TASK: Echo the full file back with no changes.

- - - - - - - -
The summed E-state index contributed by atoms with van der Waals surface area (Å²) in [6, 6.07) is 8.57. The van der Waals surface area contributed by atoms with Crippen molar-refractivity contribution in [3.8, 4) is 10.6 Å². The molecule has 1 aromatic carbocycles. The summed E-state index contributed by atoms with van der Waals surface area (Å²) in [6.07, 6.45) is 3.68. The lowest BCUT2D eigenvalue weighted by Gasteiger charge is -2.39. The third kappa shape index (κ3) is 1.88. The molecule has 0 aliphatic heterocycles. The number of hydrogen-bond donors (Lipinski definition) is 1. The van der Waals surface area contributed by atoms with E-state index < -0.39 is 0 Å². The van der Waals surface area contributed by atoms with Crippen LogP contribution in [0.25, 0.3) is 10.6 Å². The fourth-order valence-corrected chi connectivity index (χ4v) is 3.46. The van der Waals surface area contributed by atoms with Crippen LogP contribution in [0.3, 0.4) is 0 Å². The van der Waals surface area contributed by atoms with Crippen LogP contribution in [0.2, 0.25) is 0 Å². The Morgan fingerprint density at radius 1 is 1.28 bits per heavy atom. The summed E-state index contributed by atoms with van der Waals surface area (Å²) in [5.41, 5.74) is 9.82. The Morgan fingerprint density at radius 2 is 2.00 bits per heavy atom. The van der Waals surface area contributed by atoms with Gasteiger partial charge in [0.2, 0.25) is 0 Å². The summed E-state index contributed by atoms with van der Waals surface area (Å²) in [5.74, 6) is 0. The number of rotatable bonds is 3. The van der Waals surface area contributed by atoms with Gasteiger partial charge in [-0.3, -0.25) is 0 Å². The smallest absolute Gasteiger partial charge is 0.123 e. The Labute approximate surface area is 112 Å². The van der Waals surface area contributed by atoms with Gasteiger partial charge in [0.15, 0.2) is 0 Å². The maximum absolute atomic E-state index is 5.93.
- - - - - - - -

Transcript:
The summed E-state index contributed by atoms with van der Waals surface area (Å²) in [6, 6.07) is 8.57. The van der Waals surface area contributed by atoms with Crippen molar-refractivity contribution in [3.8, 4) is 10.6 Å². The molecule has 1 aromatic carbocycles. The summed E-state index contributed by atoms with van der Waals surface area (Å²) in [6.07, 6.45) is 3.68. The lowest BCUT2D eigenvalue weighted by Gasteiger charge is -2.39. The third kappa shape index (κ3) is 1.88. The molecule has 0 aliphatic heterocycles. The number of hydrogen-bond donors (Lipinski definition) is 1. The van der Waals surface area contributed by atoms with E-state index < -0.39 is 0 Å². The van der Waals surface area contributed by atoms with Crippen LogP contribution in [0.25, 0.3) is 10.6 Å². The fourth-order valence-corrected chi connectivity index (χ4v) is 3.46. The van der Waals surface area contributed by atoms with Crippen LogP contribution in [0.3, 0.4) is 0 Å². The van der Waals surface area contributed by atoms with Crippen LogP contribution in [0.2, 0.25) is 0 Å². The Morgan fingerprint density at radius 1 is 1.28 bits per heavy atom. The summed E-state index contributed by atoms with van der Waals surface area (Å²) in [5.41, 5.74) is 9.82. The Morgan fingerprint density at radius 2 is 2.00 bits per heavy atom. The van der Waals surface area contributed by atoms with Gasteiger partial charge in [0.2, 0.25) is 0 Å². The summed E-state index contributed by atoms with van der Waals surface area (Å²) in [5.74, 6) is 0. The number of rotatable bonds is 3. The van der Waals surface area contributed by atoms with Gasteiger partial charge in [-0.3, -0.25) is 0 Å². The smallest absolute Gasteiger partial charge is 0.123 e. The Labute approximate surface area is 112 Å². The van der Waals surface area contributed by atoms with Gasteiger partial charge in [0.15, 0.2) is 0 Å². The maximum absolute atomic E-state index is 5.93.